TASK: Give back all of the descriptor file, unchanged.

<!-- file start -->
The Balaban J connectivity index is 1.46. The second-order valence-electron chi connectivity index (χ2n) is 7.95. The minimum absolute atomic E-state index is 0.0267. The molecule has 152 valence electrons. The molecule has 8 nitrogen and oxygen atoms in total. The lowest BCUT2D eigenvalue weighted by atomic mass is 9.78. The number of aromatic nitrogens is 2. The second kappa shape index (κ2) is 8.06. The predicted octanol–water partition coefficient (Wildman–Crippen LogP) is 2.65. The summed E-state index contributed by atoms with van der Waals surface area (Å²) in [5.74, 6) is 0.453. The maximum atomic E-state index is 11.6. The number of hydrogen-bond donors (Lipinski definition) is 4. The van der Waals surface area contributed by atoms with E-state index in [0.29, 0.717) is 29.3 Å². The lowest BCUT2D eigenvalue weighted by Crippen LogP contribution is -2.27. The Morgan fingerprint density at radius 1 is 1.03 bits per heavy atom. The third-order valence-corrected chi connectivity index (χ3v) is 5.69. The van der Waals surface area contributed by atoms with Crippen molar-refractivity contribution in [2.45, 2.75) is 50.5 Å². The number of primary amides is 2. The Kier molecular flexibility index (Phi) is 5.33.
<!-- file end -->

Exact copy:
The Balaban J connectivity index is 1.46. The second-order valence-electron chi connectivity index (χ2n) is 7.95. The minimum absolute atomic E-state index is 0.0267. The molecule has 152 valence electrons. The molecule has 8 nitrogen and oxygen atoms in total. The lowest BCUT2D eigenvalue weighted by atomic mass is 9.78. The number of aromatic nitrogens is 2. The second kappa shape index (κ2) is 8.06. The predicted octanol–water partition coefficient (Wildman–Crippen LogP) is 2.65. The summed E-state index contributed by atoms with van der Waals surface area (Å²) in [5.74, 6) is 0.453. The maximum atomic E-state index is 11.6. The number of hydrogen-bond donors (Lipinski definition) is 4. The van der Waals surface area contributed by atoms with E-state index in [0.29, 0.717) is 29.3 Å². The lowest BCUT2D eigenvalue weighted by Crippen LogP contribution is -2.27. The Morgan fingerprint density at radius 1 is 1.03 bits per heavy atom. The third-order valence-corrected chi connectivity index (χ3v) is 5.69. The van der Waals surface area contributed by atoms with Crippen molar-refractivity contribution in [2.45, 2.75) is 50.5 Å². The number of primary amides is 2. The Kier molecular flexibility index (Phi) is 5.33.